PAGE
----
floppy brown bread
In his hand,
swiping the inside of the jar
A tinge of
honest repulsion and a bit of awe.
peanut butter was mine
even though you paid for the jar,
I placed the
item in the trolley, to make
Sure we had
emergency food in the larder.
place to place with the jar,
Kloveniersburgwal and finally standing
sandwiches purposely with knife in hand
Spuistraat, ready to eat them waiting for the tram
Full of the aimless
tourists behind the Dam, I gazed into
brown jar, still half filled with goo, astonished
At the alternative
nutrition that had rotated my way,
filling, like those cans of beans in tomato sauce.
butter looked more relaxed, offering itself up
easier times, a rare minute to hour not hour to hard day,
probably last past Christmas.
into the jar with consideration
I felt a
slab of honest repulsion and a smidgen of awe
within my heart, folding over on itself.
to Sugar and Cream
Once again I
stand resolutely before the freezer section
supermarket inspecting the ice-cream.
earlier I purchased a ginger scoop on the Rozengracht,
barely rendered myself to swallow the swank smudge,
my purchase with wanton distaste, frowning in the sunshine.
the cold ball on the Herenstraat revolted me.
How is it I
suspect my heart pleads for ice-cream when my stomach holds
Appeal to communist
taste buds? Eyes down in the blue basket hanging
elbow, I check my groceries again. Just to be sure.
before another unwise decision.
The plain 46
cent beaker of basic yoghurt. Mildly interesting.
grapefruit, on sale, four in a net. More appetizing.
water injected slab of turkey breast. I chose it
someone recently mentioned they’d eaten turkey.
Rarely seen in the country. Nougat flavoured France.
It now lays,
alone, unloved in my freezer, chipped at by two teaspoon nibbles.
about throwing it out, note keeping it perhaps
Just to temper
my unreasonable urges for unhappy bourgeois ice-cream.
practically, I stand in front of my near empty mini freezer,
Weighing up why
I am attracted to hardened sugar and cream with all due disrespect,
Being only pleased
with myself after all to discern the A label:
At first I thought that a new church had set up shop in my Amsterdam
neighborhood. The tune was different.The idea that suddenly a church tower had been erected nearby is, of
course, ludicrous. I just spelled the
rapper’s name right there and became completely confused at the fact that I actually
quasi believed in the alternate spelling of the adjective. It was the capital L
in the spell check that confirmed my suspicions.Anyway, where have I been and where was I?
Bell tunes. It finally occurred to me, walking to yoga one night, that the
Westerkerk bells had been rewired to a different set of chimes.The odd thing was that I recognized one rendition
of the tune immediately and became quite confused. What was it doing hanging
out at the Westerkerk on the hour? It wasn’t Dutch at all. Was this a case of plagiarism?
Years ago, when I was a teenager, my mother decided to join
a church.She hadn’t been a church goer in
years, that is years well before my birth when it was part of her family obligation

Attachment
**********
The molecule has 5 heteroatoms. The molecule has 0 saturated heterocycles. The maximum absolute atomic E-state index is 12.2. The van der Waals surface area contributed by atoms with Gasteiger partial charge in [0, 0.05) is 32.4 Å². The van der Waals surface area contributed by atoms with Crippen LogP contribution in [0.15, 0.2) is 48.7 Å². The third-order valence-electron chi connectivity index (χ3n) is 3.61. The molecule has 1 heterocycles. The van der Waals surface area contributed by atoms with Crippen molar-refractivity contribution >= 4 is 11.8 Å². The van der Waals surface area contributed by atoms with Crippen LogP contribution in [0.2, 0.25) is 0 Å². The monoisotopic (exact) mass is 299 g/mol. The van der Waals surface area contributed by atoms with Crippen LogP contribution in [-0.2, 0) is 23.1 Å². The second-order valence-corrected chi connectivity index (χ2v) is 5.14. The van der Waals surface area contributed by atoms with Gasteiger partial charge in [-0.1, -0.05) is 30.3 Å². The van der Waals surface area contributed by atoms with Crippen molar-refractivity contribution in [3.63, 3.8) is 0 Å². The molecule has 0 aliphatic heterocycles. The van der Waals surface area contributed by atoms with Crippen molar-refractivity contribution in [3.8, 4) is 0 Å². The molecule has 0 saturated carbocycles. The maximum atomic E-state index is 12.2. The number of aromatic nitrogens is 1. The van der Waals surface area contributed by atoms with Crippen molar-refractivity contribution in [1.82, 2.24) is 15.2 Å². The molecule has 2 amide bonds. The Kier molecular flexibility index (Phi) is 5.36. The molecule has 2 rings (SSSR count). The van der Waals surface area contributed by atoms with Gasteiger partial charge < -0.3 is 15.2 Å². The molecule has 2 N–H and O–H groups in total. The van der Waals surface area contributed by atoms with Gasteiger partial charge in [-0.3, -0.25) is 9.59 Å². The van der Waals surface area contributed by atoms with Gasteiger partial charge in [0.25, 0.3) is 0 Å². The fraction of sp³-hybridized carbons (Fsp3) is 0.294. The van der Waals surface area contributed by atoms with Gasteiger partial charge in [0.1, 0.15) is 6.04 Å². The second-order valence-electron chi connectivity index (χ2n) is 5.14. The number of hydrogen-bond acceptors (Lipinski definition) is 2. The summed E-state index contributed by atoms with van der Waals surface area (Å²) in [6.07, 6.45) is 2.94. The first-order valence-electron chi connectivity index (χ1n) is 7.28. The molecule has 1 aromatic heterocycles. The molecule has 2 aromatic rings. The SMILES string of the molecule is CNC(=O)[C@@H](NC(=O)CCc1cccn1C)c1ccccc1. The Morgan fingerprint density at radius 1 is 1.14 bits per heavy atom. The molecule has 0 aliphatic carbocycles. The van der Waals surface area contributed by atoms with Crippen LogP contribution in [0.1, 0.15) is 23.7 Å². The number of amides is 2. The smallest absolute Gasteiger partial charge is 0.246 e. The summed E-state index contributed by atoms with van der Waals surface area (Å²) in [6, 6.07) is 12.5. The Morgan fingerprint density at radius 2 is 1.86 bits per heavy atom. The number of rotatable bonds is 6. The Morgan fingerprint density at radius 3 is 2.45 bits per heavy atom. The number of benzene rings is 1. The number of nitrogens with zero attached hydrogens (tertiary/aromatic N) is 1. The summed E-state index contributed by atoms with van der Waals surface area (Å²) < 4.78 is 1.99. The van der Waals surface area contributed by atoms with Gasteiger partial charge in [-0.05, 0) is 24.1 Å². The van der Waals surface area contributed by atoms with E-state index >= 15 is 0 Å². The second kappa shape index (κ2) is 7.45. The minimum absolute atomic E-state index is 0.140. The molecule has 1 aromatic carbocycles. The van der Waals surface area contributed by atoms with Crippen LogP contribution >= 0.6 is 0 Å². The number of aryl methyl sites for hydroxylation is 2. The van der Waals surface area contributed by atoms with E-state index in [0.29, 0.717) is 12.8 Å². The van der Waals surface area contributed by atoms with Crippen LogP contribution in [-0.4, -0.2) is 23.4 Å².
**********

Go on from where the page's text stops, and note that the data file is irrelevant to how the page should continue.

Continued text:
and duties. She avoided the Lutherans this time and chose the posh Episcopalian
Church in our area.St. Albans.Of course I then dutifully went with her on
this family bonding moment; my father stayed at home alone without even a
sliver of Christ. It turns out I liked the music at church.Since being introduced to the 1941 red bound
collection I’ve grown inordinately fond of hymns. The Reverend D. was the church pastor at that
time, a tall, vague and childlike figure married to money. A lot of money. In
fact, his wife was a socialite. A well-known socialite. She was tall and horsey
and wore designer togs and heaps of gold jewelry. She looked like she’d whack
plebs with a polo stick from down the slope of her long nose and long legs. She
and her Chanel suit didn’t come to church often, and most of us developed a tendency to avoid her strings
of startlingly devoid of compassion conversations. Father D. and Mrs. D. had obviously
a way of having separate lives and still like each other very much.
Father D.’s favorite hymn was I Sing a Song to the Saints of
God. One verse includes this refrain:
one was a soldier, and one was a priest,
And one was slain by a fierce wild
And there's not any reason, no, not the
Why I shouldn't be one too.
was my favorite part. Perversely alert and aware that it was, well, taking the
mickey out of the glory of Christianity. (Hey, I grew up in Berkeley where hedonism was rampant.) We sang this hymn a lot at church,
every chance he got Father D. would include it in the service. At times I
wondered about his intentions. The words to the song were written by a woman
named Lesbia Scott. What a name. The music by John Hopkins. Maybe Mr. Hopkins lifted
it from a quaint old Dutch folk tune.
suspiciously enough on the half hour the Westerkerk is demonstrating a snippet
of Tis a Gift to be Simple. The last time I heard that in the Netherlands was
when HRH Princess Christina sang it at her father’s funeral. Was there
something going on with the royal family?
mind, lastly a mere two days ago a crowd gathered below my office on the
Westermarkt. A cute van, a pimped DJ mobile, was ready to perform a duo with
the carillon in the Westerkerk. “You can ring my beelllll, ring my bell!” the
two call and response sang to each other while people danced in the street.